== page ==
World Food Safety Day

There is no food security without food safety Food safety

Is an essential part of food security. Only when food is safe can it meet nutritional needs and help adults to live an active and healthy life and children to grow and develop.

Food safety has a direct impact on health

Safe food allows for the uptake of nutrients, and promotes long-term human development and achievement of several of the SDGs. Food safety is a shared responsibility, involving the whole supply chain, from producers to consumers. In this context, most foodborne disease is preventable with proper food handling and education at all levels.

Science is key to sound food safety management

Monitoring and surveillance and other data collection efforts followed by its assessment together with scientific research ensures that we have the knowledge and information to develop the expert scientific advice needed to maintain safe food despite changes to the production environment, processing technology and consumer habits.

Food safety impacts positively on economies and livelihoods

By ensuring their commodities meet food standards, producers and food traders gain the confidence of their market and secure their income. Unsafe food in trade can lead to export bans and destroy businesses, but governments can help protect the livelihoods of food workers by establishing a robust food control system and rigorous export controls.

Food standards protect consumers

When food safety standards are applied consumers will be protected by the efforts that have been undertaken in making sure that the food they consume is safer. Food safety standards provide a common basis for understanding and, at the same time, the common basis for joint action to ensure that all of us can benefit from safe food.

Food standards help producers

Implementing standards, guidelines and codes of practice along the food supply chain ensures that food is safe and nutritious when it reaches the consumer, contributing to consumer confidence in the products. Governments, producers, processors and retailers all play a part in ensuring food standards are met. The international food safety standards of the Codex Alimentarius facilitate fair practices in international trade.

Science underpins food standards

Food standards help to ensure food is safe. They are established following expert advice from food scientists, microbiologists, veterinarians, medical doctors and toxicologists, to name a few. They advise policymakers what food production, processing, handling and preparation practices are needed to make food safe.

Everyone is a risk manager

Everyone evaluates food safety risks as part of their daily choices. These choices are made by individuals and collectively by families, communities, businesses and governments.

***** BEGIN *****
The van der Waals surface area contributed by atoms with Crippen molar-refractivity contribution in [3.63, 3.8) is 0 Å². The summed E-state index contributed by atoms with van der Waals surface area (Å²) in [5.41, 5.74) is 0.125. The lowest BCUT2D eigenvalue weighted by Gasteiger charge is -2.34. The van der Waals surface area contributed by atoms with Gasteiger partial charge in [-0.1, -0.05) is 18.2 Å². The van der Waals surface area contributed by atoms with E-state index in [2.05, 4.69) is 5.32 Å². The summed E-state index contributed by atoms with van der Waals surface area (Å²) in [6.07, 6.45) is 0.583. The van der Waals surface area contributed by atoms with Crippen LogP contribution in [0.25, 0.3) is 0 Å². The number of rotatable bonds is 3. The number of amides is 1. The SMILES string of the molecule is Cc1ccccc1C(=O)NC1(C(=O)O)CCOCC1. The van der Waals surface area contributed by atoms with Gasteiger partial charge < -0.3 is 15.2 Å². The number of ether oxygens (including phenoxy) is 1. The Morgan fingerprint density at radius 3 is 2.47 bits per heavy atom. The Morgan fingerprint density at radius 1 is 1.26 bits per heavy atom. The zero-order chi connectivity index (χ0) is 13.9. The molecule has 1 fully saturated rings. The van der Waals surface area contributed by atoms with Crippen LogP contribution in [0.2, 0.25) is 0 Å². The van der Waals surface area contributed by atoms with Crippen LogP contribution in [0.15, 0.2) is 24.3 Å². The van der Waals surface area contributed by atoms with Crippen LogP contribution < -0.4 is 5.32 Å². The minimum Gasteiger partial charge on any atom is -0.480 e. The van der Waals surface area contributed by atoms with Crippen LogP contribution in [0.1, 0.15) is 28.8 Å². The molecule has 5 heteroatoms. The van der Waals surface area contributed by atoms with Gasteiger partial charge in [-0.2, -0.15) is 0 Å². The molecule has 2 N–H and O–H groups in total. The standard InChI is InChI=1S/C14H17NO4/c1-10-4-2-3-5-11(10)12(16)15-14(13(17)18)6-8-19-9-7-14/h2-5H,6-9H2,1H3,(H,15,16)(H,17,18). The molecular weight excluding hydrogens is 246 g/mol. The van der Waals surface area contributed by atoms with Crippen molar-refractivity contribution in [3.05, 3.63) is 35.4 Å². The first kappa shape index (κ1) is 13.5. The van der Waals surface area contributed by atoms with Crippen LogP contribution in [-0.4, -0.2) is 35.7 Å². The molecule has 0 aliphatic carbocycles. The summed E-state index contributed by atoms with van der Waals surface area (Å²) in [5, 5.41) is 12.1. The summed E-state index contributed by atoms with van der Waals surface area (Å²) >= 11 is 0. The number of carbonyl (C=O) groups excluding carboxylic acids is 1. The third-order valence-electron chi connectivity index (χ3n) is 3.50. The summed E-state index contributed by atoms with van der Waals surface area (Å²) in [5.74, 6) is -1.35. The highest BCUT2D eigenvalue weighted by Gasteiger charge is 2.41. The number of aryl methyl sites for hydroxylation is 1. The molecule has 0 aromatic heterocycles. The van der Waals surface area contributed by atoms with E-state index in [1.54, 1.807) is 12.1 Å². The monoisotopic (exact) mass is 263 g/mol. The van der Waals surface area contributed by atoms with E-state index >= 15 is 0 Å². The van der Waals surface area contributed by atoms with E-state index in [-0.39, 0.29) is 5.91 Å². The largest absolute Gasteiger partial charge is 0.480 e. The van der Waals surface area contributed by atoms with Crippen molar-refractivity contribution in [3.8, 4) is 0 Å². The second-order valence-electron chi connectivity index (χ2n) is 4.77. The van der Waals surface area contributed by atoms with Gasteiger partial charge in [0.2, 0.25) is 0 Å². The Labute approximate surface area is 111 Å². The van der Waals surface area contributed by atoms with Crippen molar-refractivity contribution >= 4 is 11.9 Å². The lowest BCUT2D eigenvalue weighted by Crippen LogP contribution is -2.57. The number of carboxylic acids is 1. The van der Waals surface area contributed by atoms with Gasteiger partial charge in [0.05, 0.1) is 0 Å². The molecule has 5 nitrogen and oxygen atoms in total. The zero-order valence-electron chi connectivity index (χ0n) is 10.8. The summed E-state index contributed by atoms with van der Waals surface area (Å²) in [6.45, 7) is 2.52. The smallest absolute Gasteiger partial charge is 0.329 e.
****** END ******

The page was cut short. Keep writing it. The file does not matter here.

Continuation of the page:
Facts and figures

One in ten people worldwide falls ill from contaminated food each year. It affects all countries. Over 200 diseases are caused by eating food contaminated with bacteria, viruses, parasites or chemical substances such as heavy metals. Children under 5 make up 9 percent of the population, but carry 40 percent of the foodborne disease burden. Food safety standards protect the lives of all, and the livelihoods of many.

They establish the criteria which food should meet to protect consumers and establish confidence in the product. The Codex Alimentarius Commission has been setting international food standards for 60 years. The Codex Alimentarius has 236 standards, 84 guidelines, 56 codes of practice, 126 maximum levels for contaminants in food, and over 10 000 quantitative standards covering maximum levels for food additives and maximum residue limits for pesticides and veterinary drugs in food.

(As of February 2023) Antimicrobial-resistant microbes can be transmitted through the food chain, via direct contact between animals and humans or through the environment. Each year, an estimated 5 million people die around the globe because of infections with antimicrobial resistant microbes.

Microbial, chemical or physical contamination of food can be reduced or minimized through the implementation of food safety standards. Since 2016, the Codex Trust Fund, a joint FAO and WHO programme to enhance participation in Codex, has supported 50 developing and transition economy countries in strengthening their institutions to participate more effectively in Codex work.

Safe and nutritious foods benefit child growth and development by improving intellectual and physical potential, as well as increasing school performance and work productivity in adult life. The safety of food is affected by the health of animals, plants and the environment within which it is produced. Adopting a holistic One Health approach to food safety will deliver a better food safety system. Food safety contributes to the achievement of several of the SDGs and is a truly cross-cutting area.

Spread the love

Leave a Reply

Your email address will not be published. Required fields are marked *